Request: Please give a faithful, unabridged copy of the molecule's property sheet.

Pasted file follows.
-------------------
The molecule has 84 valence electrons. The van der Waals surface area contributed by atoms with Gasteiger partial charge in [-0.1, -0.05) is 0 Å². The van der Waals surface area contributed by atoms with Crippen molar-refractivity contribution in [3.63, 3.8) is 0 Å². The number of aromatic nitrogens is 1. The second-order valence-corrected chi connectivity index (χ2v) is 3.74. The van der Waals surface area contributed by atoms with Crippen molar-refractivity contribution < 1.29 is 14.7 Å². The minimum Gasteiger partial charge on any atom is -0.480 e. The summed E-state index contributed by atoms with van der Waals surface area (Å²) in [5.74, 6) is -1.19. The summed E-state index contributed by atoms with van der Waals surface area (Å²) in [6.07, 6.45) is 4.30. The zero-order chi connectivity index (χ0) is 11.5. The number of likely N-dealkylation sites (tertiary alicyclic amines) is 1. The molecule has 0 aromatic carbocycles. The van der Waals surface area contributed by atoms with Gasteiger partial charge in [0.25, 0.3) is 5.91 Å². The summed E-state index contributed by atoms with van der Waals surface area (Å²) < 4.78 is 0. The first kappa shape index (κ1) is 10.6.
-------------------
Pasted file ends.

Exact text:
The molecule has 84 valence electrons. The van der Waals surface area contributed by atoms with Gasteiger partial charge in [-0.1, -0.05) is 0 Å². The van der Waals surface area contributed by atoms with Crippen molar-refractivity contribution in [3.63, 3.8) is 0 Å². The number of aromatic nitrogens is 1. The second-order valence-corrected chi connectivity index (χ2v) is 3.74. The van der Waals surface area contributed by atoms with Crippen molar-refractivity contribution < 1.29 is 14.7 Å². The minimum Gasteiger partial charge on any atom is -0.480 e. The summed E-state index contributed by atoms with van der Waals surface area (Å²) in [5.74, 6) is -1.19. The summed E-state index contributed by atoms with van der Waals surface area (Å²) in [6.07, 6.45) is 4.30. The zero-order chi connectivity index (χ0) is 11.5. The number of likely N-dealkylation sites (tertiary alicyclic amines) is 1. The molecule has 0 aromatic carbocycles. The van der Waals surface area contributed by atoms with Gasteiger partial charge in [0.25, 0.3) is 5.91 Å². The summed E-state index contributed by atoms with van der Waals surface area (Å²) < 4.78 is 0. The first kappa shape index (κ1) is 10.6.